Wix and WordPress are entirely different platform solutions; Wix has a drag and drop interface to design a website or a logo, and generally speaking, it’s intended for people without coding experience or technical knowledge. On the other hand, WordPress doesn’t directly involve any coding, but it’s far more involved to get a website up and running. There are also no logo design features available within it. For new companies on a budget, the Wix logo maker is particularly attractive. It has multiple pricing levels depending on what’s required, including their Professional package. You can read the full info here to learn more.
Let’s look at which platform would work best for your needs.
Fundamental Differences Between Wix and WordPress
Wix is one of the very few user-friendly platforms to develop a website and have it go live within just a few hours. You don’t need to know a single line of code to get a pleasing, professional design that will represent your business well.
WordPress is a content management system (CMS). It’s designed to allow themes (website designs) to be slotted in and out as needed. Additional plugins add extra functionality such as a forum message board, advanced presentation features, security, and more.
Closed Platform vs Open Source
Wix is operated by a separate company. Its platform is proprietary and is not open source. As a result, any company that uses Wix accepts that some aspects of their site might not be changeable. They must live with some restrictions present within the platform to ensure its performance is more predictable.
WordPress is the opposite. It’s an open-source platform with improvements made over time. There are many thousands of themes and plugins which change how a site looks and extend what it can do. While Automattic is still needed to update its CMS for bug fixes at a minimum, they continually improve the core installation too. Due to the open-source nature of the CMS – the largest in the world – it encourages innovation with developers keen to access the large installed base of WordPress sites (perhaps to sell a premium theme or an advanced plugin to them).
Ease of Use
Wix is designed to be easy to use. Because of this, throngs of new users come to its well-promoted platform for this reason. The drag and drop visual interface present with Wix is superior to what’s on offer via the more recent Gutenberg page builder implementation from WordPress. The Wix interface is not dissimilar to PowerPoint which many people are familiar with, giving Wix a considerable edge.
The visual nature of the Wix interface makes it possible to use a template and customize the features as required. Many options are self-explanatory too. This enables new users to get up to speed quickly, gain confidence, and launch their site in no time at all.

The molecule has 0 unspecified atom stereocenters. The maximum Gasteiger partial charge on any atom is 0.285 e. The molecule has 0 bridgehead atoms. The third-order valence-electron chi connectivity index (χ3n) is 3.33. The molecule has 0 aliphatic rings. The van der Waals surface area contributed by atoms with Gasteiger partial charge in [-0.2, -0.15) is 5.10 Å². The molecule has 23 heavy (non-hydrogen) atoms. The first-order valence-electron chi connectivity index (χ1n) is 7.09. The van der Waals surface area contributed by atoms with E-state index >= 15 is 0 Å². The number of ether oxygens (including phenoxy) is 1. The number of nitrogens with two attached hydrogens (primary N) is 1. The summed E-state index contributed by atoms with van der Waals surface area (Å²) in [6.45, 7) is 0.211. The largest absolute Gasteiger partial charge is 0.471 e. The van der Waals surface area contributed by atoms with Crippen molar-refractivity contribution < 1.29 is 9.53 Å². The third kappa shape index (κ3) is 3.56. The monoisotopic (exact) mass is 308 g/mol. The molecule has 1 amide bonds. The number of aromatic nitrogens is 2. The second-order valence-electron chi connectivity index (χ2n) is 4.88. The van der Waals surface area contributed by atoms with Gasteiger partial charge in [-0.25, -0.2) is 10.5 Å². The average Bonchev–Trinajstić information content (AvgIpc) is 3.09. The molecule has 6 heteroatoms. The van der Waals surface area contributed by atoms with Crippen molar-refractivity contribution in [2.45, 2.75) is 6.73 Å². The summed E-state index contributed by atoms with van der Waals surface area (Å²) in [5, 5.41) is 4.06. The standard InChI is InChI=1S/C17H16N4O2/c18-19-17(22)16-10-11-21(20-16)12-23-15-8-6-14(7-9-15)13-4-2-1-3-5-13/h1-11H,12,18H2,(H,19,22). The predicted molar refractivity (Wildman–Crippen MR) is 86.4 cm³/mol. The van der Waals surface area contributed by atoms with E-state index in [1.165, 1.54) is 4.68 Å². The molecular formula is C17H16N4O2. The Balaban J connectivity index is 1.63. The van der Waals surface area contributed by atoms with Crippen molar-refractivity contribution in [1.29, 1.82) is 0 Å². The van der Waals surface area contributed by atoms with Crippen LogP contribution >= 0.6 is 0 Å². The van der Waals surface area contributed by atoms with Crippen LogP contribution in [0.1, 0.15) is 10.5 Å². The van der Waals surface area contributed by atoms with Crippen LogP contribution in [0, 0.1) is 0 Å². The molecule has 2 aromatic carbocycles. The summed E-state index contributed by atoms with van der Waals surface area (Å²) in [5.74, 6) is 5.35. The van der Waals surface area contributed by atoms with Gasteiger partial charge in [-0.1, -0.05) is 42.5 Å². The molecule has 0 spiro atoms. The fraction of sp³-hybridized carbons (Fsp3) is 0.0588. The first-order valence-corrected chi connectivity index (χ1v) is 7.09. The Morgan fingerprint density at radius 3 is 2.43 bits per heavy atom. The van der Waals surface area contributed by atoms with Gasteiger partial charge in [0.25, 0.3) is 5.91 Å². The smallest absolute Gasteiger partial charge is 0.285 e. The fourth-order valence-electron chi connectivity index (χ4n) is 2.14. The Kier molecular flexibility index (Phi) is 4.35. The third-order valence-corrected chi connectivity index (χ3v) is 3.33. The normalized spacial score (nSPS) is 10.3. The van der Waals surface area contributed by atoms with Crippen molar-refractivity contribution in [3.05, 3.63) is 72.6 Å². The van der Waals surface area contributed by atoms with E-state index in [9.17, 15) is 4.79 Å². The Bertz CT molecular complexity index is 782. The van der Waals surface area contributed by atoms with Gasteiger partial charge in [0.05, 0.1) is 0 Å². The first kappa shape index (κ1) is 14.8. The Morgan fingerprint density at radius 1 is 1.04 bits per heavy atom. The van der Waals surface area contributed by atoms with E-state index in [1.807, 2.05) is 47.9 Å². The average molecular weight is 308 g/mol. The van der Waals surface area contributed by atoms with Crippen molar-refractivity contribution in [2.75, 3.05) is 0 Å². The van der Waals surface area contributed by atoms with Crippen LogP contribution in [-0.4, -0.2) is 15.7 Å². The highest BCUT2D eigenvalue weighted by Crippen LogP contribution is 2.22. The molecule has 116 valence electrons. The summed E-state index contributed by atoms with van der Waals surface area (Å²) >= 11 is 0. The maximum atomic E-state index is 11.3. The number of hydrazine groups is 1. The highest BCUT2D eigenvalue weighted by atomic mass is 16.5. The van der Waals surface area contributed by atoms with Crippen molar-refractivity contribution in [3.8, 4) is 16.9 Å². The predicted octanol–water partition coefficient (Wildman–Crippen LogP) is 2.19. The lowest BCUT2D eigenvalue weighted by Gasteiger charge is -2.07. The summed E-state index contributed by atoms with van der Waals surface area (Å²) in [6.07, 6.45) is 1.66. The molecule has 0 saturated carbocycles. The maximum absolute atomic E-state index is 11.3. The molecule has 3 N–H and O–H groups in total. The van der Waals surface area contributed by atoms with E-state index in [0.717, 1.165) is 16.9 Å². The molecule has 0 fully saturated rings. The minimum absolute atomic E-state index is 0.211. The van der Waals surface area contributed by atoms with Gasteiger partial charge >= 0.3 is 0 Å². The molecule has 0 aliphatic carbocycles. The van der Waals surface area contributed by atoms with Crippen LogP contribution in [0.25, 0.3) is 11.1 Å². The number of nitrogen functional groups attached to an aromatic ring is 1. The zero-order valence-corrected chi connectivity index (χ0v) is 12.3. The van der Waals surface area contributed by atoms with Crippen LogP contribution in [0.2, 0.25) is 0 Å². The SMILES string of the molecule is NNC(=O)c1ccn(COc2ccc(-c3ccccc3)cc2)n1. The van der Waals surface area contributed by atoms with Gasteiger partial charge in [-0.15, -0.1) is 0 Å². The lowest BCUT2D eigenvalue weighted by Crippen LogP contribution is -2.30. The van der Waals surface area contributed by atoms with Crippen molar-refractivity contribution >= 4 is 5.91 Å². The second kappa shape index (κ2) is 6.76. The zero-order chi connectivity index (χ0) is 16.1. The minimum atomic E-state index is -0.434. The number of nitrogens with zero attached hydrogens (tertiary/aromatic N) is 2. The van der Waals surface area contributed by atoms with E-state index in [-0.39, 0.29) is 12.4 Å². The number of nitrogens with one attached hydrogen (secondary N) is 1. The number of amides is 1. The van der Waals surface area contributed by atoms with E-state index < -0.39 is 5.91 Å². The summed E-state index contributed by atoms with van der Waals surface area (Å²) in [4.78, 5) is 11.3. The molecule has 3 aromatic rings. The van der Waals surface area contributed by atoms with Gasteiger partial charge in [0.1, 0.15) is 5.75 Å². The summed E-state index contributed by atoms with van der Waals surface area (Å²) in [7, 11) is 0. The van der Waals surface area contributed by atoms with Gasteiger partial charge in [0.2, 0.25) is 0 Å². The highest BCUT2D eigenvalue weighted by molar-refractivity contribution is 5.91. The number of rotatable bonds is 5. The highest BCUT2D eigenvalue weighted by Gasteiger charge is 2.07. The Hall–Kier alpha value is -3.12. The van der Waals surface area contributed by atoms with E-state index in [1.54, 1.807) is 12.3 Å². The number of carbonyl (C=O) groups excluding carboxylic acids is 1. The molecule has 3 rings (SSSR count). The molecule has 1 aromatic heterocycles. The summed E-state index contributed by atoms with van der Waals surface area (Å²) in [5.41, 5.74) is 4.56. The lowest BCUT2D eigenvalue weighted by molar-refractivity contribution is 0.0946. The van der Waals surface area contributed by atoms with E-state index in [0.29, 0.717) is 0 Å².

By comparison, WordPress with its new Gutenberg block-based page builder aims to make creating pages or blog posts much easier now. However, it’s not a true site design feature – users still rely on choosing and installing a WordPress theme for the site design which isn’t customizable without help.
To access advanced features, it’s often necessary to find and install a plugin. This is created by a third party, can sometimes become out of date, and may or may not do what you require. It can also conflict with other plugins once installed.
Templates/Themes and Plugins
With Wix, you get templates that can be selected and installed. There’s no need to hire a graphic designer. The level of customization within the platform makes it far easier to apply changes to get the final appearance that you’re after. There are only so many extra features available on the Wix platform. However, they’re well tested and properly controlled.
On the other hand, with WordPress, there’s a far greater library of both themes and plugins to choose from. Yet it’s up to users to ensure they choose wisely with newer, well-used themes and only recommended plugins that get regularly updated. So, greater availability and the openness of the platform can lead to some added wrinkles for users.
Software Bugs and Security
The Wix platform is tested well and updated as required. Because of the closed nature of the platform, it avoids instability issues caused by older themes or plugins with compatibility problems. Similarly, security is handled well too.
WordPress suffers from its openness. Software bugs in the WordPress core, themes, and/or plugins can take down a site or leave it vulnerable to hackers. With roughly one-third of websites now using this CMS, it’s a daily target for hackers looking for vulnerable sites with out-of-date WordPress software.
To avoid the need to design a site or fiddle with technical features to get set up, then Wix is a clear winner. It also reduces many of the potential pitfalls for beginners.
If, however, there’s a technology team that is well-versed with WordPress and knows how to manage it properly, then the decision is not so simple. The expanded universe of themes and plugins, along with not being restricted somewhat by the closed nature of the Wix platform, will make WordPress more attractive at that point.
- Wix: The Web Is Your Playground
- Top 10 Graphic Designers to Follow in 2020
- How to Use a Website to Promote Your Freelance Services
- Inspire Your Branding Strategy from these 5 Google Branding Secrets
- 5 Hacks How To Make The Most Out Of Your Freelance Career